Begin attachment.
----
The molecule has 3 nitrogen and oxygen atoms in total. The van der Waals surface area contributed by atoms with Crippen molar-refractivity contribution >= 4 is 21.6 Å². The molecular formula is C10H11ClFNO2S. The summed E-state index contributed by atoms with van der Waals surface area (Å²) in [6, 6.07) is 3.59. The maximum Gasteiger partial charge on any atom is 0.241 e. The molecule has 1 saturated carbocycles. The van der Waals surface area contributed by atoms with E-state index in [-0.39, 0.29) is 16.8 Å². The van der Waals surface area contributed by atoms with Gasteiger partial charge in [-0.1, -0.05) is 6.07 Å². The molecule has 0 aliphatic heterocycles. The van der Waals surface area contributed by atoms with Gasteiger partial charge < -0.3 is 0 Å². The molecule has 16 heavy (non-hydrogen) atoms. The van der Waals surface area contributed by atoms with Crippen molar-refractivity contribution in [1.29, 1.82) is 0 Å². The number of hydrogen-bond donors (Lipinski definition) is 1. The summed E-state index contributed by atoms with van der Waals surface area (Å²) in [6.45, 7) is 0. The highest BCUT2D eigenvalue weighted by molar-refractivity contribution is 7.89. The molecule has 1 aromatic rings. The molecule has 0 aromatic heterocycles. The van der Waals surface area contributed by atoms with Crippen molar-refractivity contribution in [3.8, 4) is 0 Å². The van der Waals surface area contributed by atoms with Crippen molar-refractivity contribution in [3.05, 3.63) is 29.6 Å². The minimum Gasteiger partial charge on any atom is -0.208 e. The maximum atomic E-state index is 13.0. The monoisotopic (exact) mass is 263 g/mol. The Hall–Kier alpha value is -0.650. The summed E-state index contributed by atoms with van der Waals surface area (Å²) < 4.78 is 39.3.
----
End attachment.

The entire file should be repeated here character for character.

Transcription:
The molecule has 3 nitrogen and oxygen atoms in total. The van der Waals surface area contributed by atoms with Crippen molar-refractivity contribution >= 4 is 21.6 Å². The molecular formula is C10H11ClFNO2S. The summed E-state index contributed by atoms with van der Waals surface area (Å²) in [6, 6.07) is 3.59. The maximum Gasteiger partial charge on any atom is 0.241 e. The molecule has 1 saturated carbocycles. The van der Waals surface area contributed by atoms with E-state index in [-0.39, 0.29) is 16.8 Å². The van der Waals surface area contributed by atoms with Gasteiger partial charge in [-0.1, -0.05) is 6.07 Å². The molecule has 0 aliphatic heterocycles. The van der Waals surface area contributed by atoms with Gasteiger partial charge < -0.3 is 0 Å². The molecule has 16 heavy (non-hydrogen) atoms. The van der Waals surface area contributed by atoms with Crippen molar-refractivity contribution in [1.29, 1.82) is 0 Å². The number of hydrogen-bond donors (Lipinski definition) is 1. The summed E-state index contributed by atoms with van der Waals surface area (Å²) in [6.45, 7) is 0. The highest BCUT2D eigenvalue weighted by molar-refractivity contribution is 7.89. The molecule has 1 aromatic rings. The molecule has 0 aromatic heterocycles. The van der Waals surface area contributed by atoms with Crippen molar-refractivity contribution in [3.8, 4) is 0 Å². The van der Waals surface area contributed by atoms with Crippen molar-refractivity contribution in [3.05, 3.63) is 29.6 Å². The minimum Gasteiger partial charge on any atom is -0.208 e. The maximum atomic E-state index is 13.0. The monoisotopic (exact) mass is 263 g/mol. The Hall–Kier alpha value is -0.650. The summed E-state index contributed by atoms with van der Waals surface area (Å²) < 4.78 is 39.3.